Paul Schutzer died 47 years ago, in June 1967, on the first day of the Six-Day War. The 36-year-old LIFE photographer was riding in a half-track personnel carrier with Israeli soldiers when he was shot through the head, moments before a bazooka round struck the half-track and wounded a half-dozen troops.
Days later, Schutzer's body was found. Alongside his remains was his camera, baking in the desert sun; inside were the last pictures he ever made. Here, LIFE.com presents those pictures, in humble tribute to a master photographer and a great journalist taken too soon.
For weeks after his death, LIFE's editors, correspondents and even LIFE readers paid tribute to Schutzer in the pages of the magazine he had helped shape for close to a decade. For some, he was a trusted and valued colleague; for others, he was a stranger whose work through the years had consistently and deeply moved them, delighted them, shocked them; for still others, he was a friend and not someone easily, or ever, replaced.
"Paul Schutzer and I went to college together and my memories of him will always be pleasant," a reader named Mel Buxbaum wrote to the editors in the June 7, 1967, issue of LIFE. "He was a unique observer of people and events. . . . He saw the world through the eye of an accomplished artists and sculptor — perhaps this was the key to his remarkable genius with a camera."
LIFE's longtime managing editor, George P. Hunt, offered a clear-eyed and loving tribute to Schutzer in the June 16, 1967, issue.
"Paul was 36," Hunt wrote, "but he seemed younger. His brown hair, friendly hazel eyes and handsome boyish face all told so much about his buoyancy and warmth. Indeed, Paul was a man deeply concerned with the human spirit, and it was this — his compassion for people — that made him the brilliant photographer he was."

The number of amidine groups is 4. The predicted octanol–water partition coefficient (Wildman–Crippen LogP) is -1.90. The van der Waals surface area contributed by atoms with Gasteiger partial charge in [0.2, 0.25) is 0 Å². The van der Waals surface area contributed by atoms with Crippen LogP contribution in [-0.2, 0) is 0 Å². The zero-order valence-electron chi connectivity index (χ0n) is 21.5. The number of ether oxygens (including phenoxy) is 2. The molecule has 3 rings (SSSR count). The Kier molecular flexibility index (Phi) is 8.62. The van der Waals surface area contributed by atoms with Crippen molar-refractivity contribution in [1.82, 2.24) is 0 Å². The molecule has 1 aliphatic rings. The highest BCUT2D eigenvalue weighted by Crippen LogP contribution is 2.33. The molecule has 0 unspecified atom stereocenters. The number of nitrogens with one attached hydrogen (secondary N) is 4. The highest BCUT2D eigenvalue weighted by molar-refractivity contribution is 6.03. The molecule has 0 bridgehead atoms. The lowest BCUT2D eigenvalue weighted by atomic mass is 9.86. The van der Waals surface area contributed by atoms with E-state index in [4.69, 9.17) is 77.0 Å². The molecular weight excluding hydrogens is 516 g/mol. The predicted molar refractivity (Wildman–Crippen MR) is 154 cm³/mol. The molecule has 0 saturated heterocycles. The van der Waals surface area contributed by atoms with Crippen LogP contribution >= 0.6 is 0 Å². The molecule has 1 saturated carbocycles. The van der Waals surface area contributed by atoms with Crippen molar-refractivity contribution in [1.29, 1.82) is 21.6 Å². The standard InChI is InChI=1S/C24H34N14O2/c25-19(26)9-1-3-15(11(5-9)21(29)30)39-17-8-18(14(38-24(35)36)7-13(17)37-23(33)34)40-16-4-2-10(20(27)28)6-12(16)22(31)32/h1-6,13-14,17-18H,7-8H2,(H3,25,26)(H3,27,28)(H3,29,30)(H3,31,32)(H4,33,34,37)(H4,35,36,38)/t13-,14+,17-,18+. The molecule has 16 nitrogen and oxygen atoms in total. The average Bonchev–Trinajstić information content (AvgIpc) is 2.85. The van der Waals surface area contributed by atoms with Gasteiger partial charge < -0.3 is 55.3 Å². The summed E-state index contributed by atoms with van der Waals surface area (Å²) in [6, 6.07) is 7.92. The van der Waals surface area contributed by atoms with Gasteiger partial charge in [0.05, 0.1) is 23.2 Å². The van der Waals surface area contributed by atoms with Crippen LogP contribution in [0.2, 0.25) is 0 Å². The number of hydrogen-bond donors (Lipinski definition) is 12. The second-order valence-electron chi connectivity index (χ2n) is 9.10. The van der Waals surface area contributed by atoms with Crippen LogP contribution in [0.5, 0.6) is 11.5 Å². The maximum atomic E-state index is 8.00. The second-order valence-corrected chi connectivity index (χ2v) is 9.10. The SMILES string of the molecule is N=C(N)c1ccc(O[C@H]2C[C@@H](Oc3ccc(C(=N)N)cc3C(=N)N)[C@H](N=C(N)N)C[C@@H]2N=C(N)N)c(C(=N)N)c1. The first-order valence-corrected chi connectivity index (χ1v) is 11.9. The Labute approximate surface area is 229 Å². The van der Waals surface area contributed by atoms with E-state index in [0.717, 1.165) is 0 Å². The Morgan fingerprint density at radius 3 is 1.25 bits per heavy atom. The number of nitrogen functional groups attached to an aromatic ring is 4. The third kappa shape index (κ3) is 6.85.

Remember, for a moment [Hunt continued], some of the stories he did and the events he covered — the Berlin Wall, the Iranian earthquake, the Algerian War, Eastern Europe with that memorable portraiture of life there, a delightful characterization of the Italian man, his coverage of Nixon jeered and assaulted in Venezuela, or John F. Kennedy through his campaign, the fury of Hurricane Audrey when it battered Louisiana, the Winter Olympics at Innsbruck, the scaling of the North wall of the Eiger. He went into Cuba to cover the Castro crisis, into Lebanon with the Marines and again with the Marines in Vietnam. . . . His was a full life, made even fuller by an inner drive to probe with taste and dignity into the effect of events upon people. Many photographers do this, but Paul's special fascination with his fellow man, and his understanding of him, made his work exceptional.
Paul was also a poet and this was so evident in his approach to the world. Even in his bitterest or tragic pictures there shines trough the lyric thought that in suffering comes hope. The lovely things entranced him, too: and then his sense of beauty would take on a distinctive charm. A friend of Paul recalls sitting with him at a cafe in Rome [during] one of those warm cloudless Italian summers. They were on the Appia Antica, and the great old city sprawled in front of them. Paul watched the soft landscape through his glass of white wine, and he caught the sunlight in it. He looked at it for a while and said, "I would like to photograph the world through this topaz."
Ben Cosgrove is the Editor of LIFE.com